In the decades preceding the First World War, future war fiction brought the concept of war in the air to the forefront of public imagination. The stories focused on the possibilities of weaponised flying machines, and the danger of failing to acknowledge their potential.
Monday, 22 January 2018
Tuesday, 16 January 2018
The merging of the RFC and the RNAS to form the Royal Air Force (RAF) raised fears about losing their specialised female workforce. The WRAF was formed on 1st April 1918 to create a separate women's air service. Their work was divided into clerks and store women, household, technical and non technical. They were not trained at first and recruited according to their existing skills.
From the late eighteenth century the Industrial Revolution used the labour of women, both single and married. Most women still worked in domestic service, though many worked in textile production and even in coal mines. They often worked in poor conditions and treated unfairly, arguably like the plight of women in countries described as ‘Third World’ today.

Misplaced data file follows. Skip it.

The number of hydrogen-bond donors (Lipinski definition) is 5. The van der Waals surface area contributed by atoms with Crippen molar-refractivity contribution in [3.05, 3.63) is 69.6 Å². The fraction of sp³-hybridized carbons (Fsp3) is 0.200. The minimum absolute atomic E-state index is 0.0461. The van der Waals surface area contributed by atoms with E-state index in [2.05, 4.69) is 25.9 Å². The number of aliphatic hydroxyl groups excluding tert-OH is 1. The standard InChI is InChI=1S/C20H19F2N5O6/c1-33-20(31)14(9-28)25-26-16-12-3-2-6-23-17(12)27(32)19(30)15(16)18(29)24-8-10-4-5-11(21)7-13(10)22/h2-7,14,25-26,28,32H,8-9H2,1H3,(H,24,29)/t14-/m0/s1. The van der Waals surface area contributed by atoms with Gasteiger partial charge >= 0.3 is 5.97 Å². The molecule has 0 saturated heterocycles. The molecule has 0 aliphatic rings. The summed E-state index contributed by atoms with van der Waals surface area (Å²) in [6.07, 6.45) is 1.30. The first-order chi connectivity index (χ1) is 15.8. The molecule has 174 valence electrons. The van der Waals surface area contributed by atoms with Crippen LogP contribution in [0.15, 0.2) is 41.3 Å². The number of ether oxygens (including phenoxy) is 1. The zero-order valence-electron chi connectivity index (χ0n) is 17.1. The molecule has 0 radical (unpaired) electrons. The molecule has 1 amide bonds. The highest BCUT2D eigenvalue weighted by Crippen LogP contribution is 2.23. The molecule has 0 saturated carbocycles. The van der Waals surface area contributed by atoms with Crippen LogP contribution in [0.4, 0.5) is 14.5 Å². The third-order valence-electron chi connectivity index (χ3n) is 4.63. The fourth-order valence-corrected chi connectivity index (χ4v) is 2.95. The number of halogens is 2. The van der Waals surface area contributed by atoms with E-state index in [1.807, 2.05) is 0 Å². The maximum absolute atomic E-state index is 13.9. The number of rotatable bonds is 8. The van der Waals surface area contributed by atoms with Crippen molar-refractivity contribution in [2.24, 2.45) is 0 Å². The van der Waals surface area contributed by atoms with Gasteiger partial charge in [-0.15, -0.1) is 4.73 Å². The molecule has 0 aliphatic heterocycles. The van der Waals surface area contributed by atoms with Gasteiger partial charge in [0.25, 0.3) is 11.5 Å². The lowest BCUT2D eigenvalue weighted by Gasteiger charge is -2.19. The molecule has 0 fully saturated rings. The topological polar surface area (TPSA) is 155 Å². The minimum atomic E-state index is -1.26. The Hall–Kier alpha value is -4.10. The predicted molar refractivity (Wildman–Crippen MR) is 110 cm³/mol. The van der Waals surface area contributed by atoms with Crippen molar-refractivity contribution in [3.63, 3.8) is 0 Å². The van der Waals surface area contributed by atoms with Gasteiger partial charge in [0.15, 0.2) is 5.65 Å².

Tuesday, 2 January 2018
|Aerial view of Croydon, 1918|
Friday, 22 December 2017
In the last post, I detailed how six of us had a busy day last Tuesday as we visited the First World War (FWW) galleries at the Imperial War Museum, London; then went to see archival material at the Museum of Croydon. This time, I’ll write up some notes from the Museum of Croydon. . .
Sunday, 17 December 2017
Six of our volunteers had a busy day on Tuesday 12 December as we visited the First World War (FWW) Galleries at the Imperial War Museum, London; then went to see archival material at the Museum of Croydon. Both trips gave us a great perspective on the national and local response to the war and aerial attacks on civilians. We’ll start with the Imperial War Museum. . .
Thursday, 14 December 2017
In January 1916, as the aerodrome opened for use, an observation point was established in central Croydon. There were numerous reports of suspected signalling to the enemy Zeppelins during the raids of October 1915. Several volunteer observers and police officers were stationed on the Clock Tower of the Town Hall with a direct phone line and motor car ready to convey police at any point.